Slant Pattern at the Invited Celebrity Classic

When I was a kid, we shared a duplex with my uncle Jon. Jon was a golf nut. I'm not sure what is handicap was, but I do remember one day after playing 7-8 holes at our local muni, he groused that his card was all pars. "I should have some birdies in there!"

He saw to it that I would become a golf nut, too. He made me custom wooden "kid" golf clubs, and we would hit balls (well, he would more or less be chipping and lobbing), around the cul-de-sac and in the backyards of friendly tenants where we lived.

He also rarely missed any week's PGA Tour broadcast, and I would often watch with him. I remember the 1985 season, when I was 9, better than the other seasons before or after. Looking through the results from that year, I remember watching several of these tournaments with him, particularly the majors.

Jon died of heart disease in 1991, still just in his early 40s. I am now 47, and most of those golfers touring in 1985 are too old for even the PGA Tour Champions (the euphemistic name for the Seniors Tour) today.

A handful, though, are still playing. So I was thrilled when PGA Tour Champions came not just to my city, but to my neighborhood, with a celebrity pro-am last year: the Invited Celebrity Classic. I attended both this year and last year.

Last year, the guy I most wanted to see play, and did see, was Sandy Lyle. He won the 1985 British Open, and I remember.

This year, I was keen to see another 1985 PGA tour winner, Scott Verplank. He won the 1985 Western Open (actually in Illinois, so I guess the colonial definition of "Western" applies) as an amateur. Since 1957, he is one of only two people to win a PGA tour event as an amateur since 1957 (the other is Phil Mickelson in 1991).

I guess Illinois is a good place for surprising competitors at PGA Tour events. I also remember the 2004 John Deere Classic, in suburban Chicago, where one player, a British tour rookie named John E. Morgan, was memorably funny and charming throughout, impossible not to root for. He made it to a playoff, but lost to the Aussie Mark Hensby. After that, Morgan's career completely cratered. If this seems like a non-sequitur, wait for it.

Ultimately, I did not see Verplank play because I placed my focus elsewhere. Specifically, I bet a dollar on a bunch of long-shots and Monday qualifiers with the hope of a big payday, and followed them around instead. Or, I parked on this hole or that one, and watched groups play through.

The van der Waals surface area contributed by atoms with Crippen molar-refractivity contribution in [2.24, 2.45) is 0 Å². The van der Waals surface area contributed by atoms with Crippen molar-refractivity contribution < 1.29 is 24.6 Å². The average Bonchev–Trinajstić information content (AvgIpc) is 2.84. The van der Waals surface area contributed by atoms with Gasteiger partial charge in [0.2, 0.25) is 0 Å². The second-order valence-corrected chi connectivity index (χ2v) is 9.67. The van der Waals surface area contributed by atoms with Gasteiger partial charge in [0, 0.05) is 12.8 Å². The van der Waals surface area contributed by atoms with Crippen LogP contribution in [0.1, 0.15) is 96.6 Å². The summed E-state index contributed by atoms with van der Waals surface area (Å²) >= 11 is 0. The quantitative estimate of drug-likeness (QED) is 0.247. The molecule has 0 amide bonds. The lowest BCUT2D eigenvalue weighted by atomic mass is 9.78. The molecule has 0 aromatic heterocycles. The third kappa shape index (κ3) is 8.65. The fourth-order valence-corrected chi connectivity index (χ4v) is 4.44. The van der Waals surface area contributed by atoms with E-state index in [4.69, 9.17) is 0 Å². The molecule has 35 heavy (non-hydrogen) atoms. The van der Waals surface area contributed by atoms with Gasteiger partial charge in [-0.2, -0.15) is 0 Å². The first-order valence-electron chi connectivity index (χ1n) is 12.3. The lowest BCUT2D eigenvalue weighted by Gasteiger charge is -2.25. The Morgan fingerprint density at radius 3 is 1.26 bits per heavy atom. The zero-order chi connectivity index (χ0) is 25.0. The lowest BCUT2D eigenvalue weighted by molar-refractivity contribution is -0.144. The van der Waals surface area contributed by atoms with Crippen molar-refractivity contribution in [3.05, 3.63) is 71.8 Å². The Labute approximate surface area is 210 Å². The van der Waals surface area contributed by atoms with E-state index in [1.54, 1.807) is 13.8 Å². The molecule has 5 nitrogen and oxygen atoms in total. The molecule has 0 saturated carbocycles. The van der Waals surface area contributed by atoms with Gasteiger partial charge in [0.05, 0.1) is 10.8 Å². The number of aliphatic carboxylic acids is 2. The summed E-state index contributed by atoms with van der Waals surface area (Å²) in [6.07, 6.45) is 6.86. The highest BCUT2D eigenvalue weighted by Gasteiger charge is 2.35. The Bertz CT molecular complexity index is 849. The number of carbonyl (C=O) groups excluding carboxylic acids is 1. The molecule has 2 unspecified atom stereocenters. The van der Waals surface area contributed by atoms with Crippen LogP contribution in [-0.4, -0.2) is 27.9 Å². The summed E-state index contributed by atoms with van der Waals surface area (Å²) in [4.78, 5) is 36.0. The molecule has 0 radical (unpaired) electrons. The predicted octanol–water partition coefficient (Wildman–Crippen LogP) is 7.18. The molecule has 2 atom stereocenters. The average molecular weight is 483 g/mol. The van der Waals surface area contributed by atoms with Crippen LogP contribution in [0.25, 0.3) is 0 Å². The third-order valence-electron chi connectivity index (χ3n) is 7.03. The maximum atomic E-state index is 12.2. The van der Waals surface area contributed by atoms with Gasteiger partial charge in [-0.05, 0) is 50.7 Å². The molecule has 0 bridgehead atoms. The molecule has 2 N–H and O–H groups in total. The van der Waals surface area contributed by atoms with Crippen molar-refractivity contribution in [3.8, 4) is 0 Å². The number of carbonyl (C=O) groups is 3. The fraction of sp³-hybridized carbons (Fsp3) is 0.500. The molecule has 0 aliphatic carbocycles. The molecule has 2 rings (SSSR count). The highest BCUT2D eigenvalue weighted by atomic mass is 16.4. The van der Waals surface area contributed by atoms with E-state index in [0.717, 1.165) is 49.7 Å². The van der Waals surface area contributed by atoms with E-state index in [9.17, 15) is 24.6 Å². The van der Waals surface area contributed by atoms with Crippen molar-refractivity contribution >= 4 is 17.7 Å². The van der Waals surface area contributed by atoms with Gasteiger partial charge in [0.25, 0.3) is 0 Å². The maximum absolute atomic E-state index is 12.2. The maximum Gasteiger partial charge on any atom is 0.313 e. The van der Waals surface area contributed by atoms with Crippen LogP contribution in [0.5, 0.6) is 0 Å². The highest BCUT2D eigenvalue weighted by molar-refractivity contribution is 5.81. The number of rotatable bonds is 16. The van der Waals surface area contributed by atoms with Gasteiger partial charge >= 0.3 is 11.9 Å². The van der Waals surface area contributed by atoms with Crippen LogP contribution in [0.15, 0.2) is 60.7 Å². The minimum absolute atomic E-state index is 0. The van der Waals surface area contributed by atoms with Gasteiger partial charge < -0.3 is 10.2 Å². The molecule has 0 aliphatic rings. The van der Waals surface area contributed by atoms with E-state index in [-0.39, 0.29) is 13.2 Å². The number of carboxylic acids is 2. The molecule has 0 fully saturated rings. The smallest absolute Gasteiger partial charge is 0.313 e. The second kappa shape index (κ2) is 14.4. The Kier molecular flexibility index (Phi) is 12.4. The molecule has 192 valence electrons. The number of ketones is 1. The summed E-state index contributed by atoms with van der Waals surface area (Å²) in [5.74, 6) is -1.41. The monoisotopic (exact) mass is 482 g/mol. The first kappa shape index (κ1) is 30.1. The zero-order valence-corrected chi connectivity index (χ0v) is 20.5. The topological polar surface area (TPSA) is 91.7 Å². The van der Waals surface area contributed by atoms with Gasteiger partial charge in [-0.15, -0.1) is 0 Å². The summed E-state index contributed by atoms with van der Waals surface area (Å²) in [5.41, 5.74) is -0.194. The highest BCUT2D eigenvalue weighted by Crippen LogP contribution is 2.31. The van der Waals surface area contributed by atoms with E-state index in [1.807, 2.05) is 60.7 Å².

As you may have gathered, celebs play in this tournament alongside the pros. This being the Dallas area, most people were there to see Tony Romo and Emmitt Smith. I made a point of seeing Joe Carter, Alphonso Ribeiro, and Jack Sock.

All three of those guys were nice, and I got selfies with Ribeiro and Sock. Sock was by far the nicest. What I found surprising was, even in the designated autograph area, a lot of the golfers and celebs are (while nice to the fans and strangers) mostly engaged with their families and known friends.

That's not particularly surprising in and of itself, but I guess I'm surprised so many family members attend these events. When I was walking the course, I was mostly following groups without a lot of local interest, and I can't tell you how many of my fellow walkers were wearing lanyards that said PLAYER FAMILY, but it was a lot.

I also have to say that when it comes to enjoying the action, golf ranks last in sports I've watched in person. Yes, you can get closer to the players than you can in any other sport, which is nice, but, I think you need a little bit of speed in a sporting event to find thrill in the gameplay as a spectator. Maybe. Or maybe it's just me. Another big minus: if you aren't standing or sitting well above the hole — and for many holes, that's not possible — you can't see the hole, and therefore how close a putt is. You just have to see whether the ball sinks out of view or not.

Last year, sitting nicely well above the green was very possible on the 18th hole. This year? Well, the good news is that unlike last year, general grounds tickets were free. The tradeoff was that they built up all these temporary stands around the 18th green, leaving precious little space for ground walkers (none on high ground), and tickets to the stands were either straight up private (read: corporate suites) or prohibitively expensive.

Still, it was a blast, and I hope this tournament stays around. One of the long shots I bet on, Charlie Wi, led throughout most of Sunday, by as many as three strokes. Still, he couldn't quite hold on and entered a 2-man playoff, which took four holes to complete.

The winner was not Wi, but ... Mark Hensby. His aforementioned 2004 win over John E. Morgan and this one are his only wins on U.S. soil in that time frame. He seems nice. Too bad he has to be the bane of my existence.

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